April 2012: Obama administration sets first-ever national standards to control air pollution from fracking. The Obama administration is setting the first-ever national standards to control air pollution from gases released by fracking. EPA administrator Lisa Jackson said: “This is an important step towards tapping future energy supplies without exposing American families and children to dangerous air threats.” link

EPA studies

June 2015: EPA concludes fracking has contaminated drinking water. “Today EPA confirmed what communities living with fracking have known for years: fracking pollutes drinking water,” said Earthworks policy director Lauren Pagel. After years of asserting that hydraulic fracturing has never tainted drinking water, the Obama administration issued a long-awaited study  of the controversial oil and gas production technique that confirmed “specific instances” when fracking “led to impacts on drinking water resources, including contamination of drinking water wells.” The conclusion was central to a nearly 1,000-page draft assessment issued by the EPA to address public concerns about the possible effects of fracking on drinking water. Still, the EPA determined that the number of contamination cases “was small compared to the number of hydraulically fractured wells.” link

June 2013: EPA pushes back fracking impact study to 2016. The study, aimed at assessing the threats fracking poses to groundwater supplies and air quality, began in 2010 under the direction of Congress. The intent was to create a thorough assessment of the drilling method so states could make informed decisions on whether to ban fracking or regulate the industry. With the study’s release still years away, some observers question whether it will mean much at all, as horizontal drilling is already taking off in many states. In June 2012, there were more than 680,000 fracking wells throughout the country. link

US states news

May 2012: Official – Vermont bans fracking – link
June 2013: Illinois adopts nation’s strictest fracking regulations – link
June 2010: Wyoming first state to act on fracturing disclosures. State regulators unanimously approved new rules that require industry to disclose chemicals used in hydraulic fracturing. Wyoming is the first state to do so. link
December 2011: Colorado approves disclosure of fracking chemicals – link

 Marcellus Shale Field

The Marcellus Shale stretches through southern New York, Pennsylvania, Ohio, and West Virginia. The shale contains bubbles of methane, the remains of life that died 400 million years ago. Gas corporations have lusted for the methane in the Marcellus since at least 1967 when one of them plotted with the Atomic Energy Agency to explode a nuclear bomb to unleash it. That idea died, but it’s been reborn in the form of a technology invented by Halliburton Corporation: high-volume horizontal hydraulic fracturing -“fracking” for short. Fracking uses prodigious amounts of water laced with sand and a startling menu of poisonous chemicals to blast the methane out of the shale. At hyperbaric bomb-like pressures, this technology propels five to seven million gallons of sand-and-chemical-laced water a mile or so down a well bore into the shale. Up comes the methane, along with about a million gallons of wastewater containing the original fracking chemicals and other substances that were also in the shale, among them radioactive elements and carcinogens. There are 400,000 such wells in the United States. Surrounded by rumbling machinery, serviced by tens of thousands of diesel trucks, this nightmare technology for energy release has turned rural areas in 34 U.S. states into toxic industrial zones.  In every fracking state but New York, where a moratorium against the process has been in effect since 2010, the gas industry has contaminated ground water, sickened people, poisoned livestock, and killed wildlife. link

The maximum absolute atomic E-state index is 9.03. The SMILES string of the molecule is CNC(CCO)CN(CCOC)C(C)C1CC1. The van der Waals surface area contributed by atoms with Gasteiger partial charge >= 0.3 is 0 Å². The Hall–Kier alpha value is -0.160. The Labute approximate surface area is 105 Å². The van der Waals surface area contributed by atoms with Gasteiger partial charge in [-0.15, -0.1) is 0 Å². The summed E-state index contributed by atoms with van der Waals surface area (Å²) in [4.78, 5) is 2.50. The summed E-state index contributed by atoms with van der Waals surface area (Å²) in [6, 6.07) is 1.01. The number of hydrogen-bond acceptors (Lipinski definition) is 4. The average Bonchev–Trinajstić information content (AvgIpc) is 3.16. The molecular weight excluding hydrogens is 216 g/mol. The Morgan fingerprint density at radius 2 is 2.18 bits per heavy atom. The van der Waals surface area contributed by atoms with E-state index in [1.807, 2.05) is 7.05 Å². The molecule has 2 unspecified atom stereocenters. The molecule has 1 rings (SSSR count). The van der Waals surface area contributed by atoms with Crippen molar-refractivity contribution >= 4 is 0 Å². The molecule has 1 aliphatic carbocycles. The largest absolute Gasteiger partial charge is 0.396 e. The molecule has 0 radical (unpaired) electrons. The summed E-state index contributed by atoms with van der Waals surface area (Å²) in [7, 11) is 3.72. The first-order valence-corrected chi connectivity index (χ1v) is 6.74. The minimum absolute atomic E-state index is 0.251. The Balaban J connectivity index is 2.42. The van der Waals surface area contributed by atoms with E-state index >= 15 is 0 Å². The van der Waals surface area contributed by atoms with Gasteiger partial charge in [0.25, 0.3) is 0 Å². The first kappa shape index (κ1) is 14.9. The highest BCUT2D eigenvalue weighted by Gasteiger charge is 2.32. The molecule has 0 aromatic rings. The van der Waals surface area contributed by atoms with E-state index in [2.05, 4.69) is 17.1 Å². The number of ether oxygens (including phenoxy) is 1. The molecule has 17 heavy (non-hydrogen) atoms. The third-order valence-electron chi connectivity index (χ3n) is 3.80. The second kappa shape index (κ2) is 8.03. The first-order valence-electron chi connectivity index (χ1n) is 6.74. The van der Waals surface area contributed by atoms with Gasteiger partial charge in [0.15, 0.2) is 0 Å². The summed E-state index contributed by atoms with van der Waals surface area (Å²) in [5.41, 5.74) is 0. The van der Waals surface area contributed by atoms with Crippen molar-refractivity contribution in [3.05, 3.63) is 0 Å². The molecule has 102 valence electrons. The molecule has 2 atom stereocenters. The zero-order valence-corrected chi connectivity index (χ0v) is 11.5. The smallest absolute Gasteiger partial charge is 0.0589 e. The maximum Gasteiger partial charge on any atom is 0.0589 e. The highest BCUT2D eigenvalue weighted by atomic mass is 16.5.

October 2012: Marcellus much larger than previously thought. New research suggests that the Marcellus Shale natural gas field could contain almost half of the current proven natural gas reserves in the U.S, a much larger amount than previously reported. Earlier this year, the federal Energy Information Administration sharply lowered its estimates of Marcellus reserves, from 410 trillion cubic feet down to 141 trillion cubic feet; but that lowered estimate doesn’t correspond with actual well production where analysis shows that the Marcellus contains about 330 trillion cubic feet of gas, more than double the size of the next largest field in the nation, the Eagle Ford in south Texas. link